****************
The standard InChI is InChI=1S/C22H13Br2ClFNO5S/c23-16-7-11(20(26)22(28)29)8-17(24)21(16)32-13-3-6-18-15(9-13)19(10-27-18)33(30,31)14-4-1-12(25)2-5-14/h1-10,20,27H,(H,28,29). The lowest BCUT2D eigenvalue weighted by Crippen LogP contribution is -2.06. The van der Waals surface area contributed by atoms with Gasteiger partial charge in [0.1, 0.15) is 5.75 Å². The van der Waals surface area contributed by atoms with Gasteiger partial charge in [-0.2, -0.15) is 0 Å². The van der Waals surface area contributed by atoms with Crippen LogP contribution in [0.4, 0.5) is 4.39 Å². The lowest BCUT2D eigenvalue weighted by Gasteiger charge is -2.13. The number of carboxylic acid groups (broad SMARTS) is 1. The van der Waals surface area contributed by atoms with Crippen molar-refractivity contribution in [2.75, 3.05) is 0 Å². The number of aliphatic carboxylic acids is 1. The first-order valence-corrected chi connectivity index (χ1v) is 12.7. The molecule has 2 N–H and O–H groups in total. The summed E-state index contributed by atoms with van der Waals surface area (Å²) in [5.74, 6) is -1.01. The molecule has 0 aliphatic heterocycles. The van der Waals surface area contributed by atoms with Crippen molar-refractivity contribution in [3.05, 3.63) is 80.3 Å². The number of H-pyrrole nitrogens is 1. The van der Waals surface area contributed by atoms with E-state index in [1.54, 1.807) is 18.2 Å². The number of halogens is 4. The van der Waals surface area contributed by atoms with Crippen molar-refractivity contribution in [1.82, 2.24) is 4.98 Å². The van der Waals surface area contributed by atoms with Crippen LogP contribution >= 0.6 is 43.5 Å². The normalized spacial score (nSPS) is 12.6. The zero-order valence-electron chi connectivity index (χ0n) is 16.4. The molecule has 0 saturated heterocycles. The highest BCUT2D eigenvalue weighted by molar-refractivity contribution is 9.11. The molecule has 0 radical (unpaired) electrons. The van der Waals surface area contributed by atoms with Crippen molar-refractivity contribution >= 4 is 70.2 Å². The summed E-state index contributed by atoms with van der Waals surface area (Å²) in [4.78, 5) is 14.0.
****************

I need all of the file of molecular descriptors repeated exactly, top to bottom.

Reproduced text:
The standard InChI is InChI=1S/C22H13Br2ClFNO5S/c23-16-7-11(20(26)22(28)29)8-17(24)21(16)32-13-3-6-18-15(9-13)19(10-27-18)33(30,31)14-4-1-12(25)2-5-14/h1-10,20,27H,(H,28,29). The lowest BCUT2D eigenvalue weighted by Crippen LogP contribution is -2.06. The van der Waals surface area contributed by atoms with Gasteiger partial charge in [0.1, 0.15) is 5.75 Å². The van der Waals surface area contributed by atoms with Gasteiger partial charge in [-0.2, -0.15) is 0 Å². The van der Waals surface area contributed by atoms with Crippen LogP contribution in [0.4, 0.5) is 4.39 Å². The lowest BCUT2D eigenvalue weighted by Gasteiger charge is -2.13. The number of carboxylic acid groups (broad SMARTS) is 1. The van der Waals surface area contributed by atoms with Crippen molar-refractivity contribution in [2.75, 3.05) is 0 Å². The number of aliphatic carboxylic acids is 1. The first-order valence-corrected chi connectivity index (χ1v) is 12.7. The molecule has 2 N–H and O–H groups in total. The summed E-state index contributed by atoms with van der Waals surface area (Å²) in [5.74, 6) is -1.01. The molecule has 0 aliphatic heterocycles. The van der Waals surface area contributed by atoms with Crippen molar-refractivity contribution in [3.05, 3.63) is 80.3 Å². The number of H-pyrrole nitrogens is 1. The van der Waals surface area contributed by atoms with E-state index in [1.54, 1.807) is 18.2 Å². The number of halogens is 4. The van der Waals surface area contributed by atoms with Crippen molar-refractivity contribution in [1.82, 2.24) is 4.98 Å². The van der Waals surface area contributed by atoms with Crippen LogP contribution >= 0.6 is 43.5 Å². The normalized spacial score (nSPS) is 12.6. The zero-order valence-electron chi connectivity index (χ0n) is 16.4. The molecule has 0 saturated heterocycles. The highest BCUT2D eigenvalue weighted by molar-refractivity contribution is 9.11. The molecule has 0 radical (unpaired) electrons. The van der Waals surface area contributed by atoms with Crippen molar-refractivity contribution >= 4 is 70.2 Å². The summed E-state index contributed by atoms with van der Waals surface area (Å²) in [4.78, 5) is 14.0.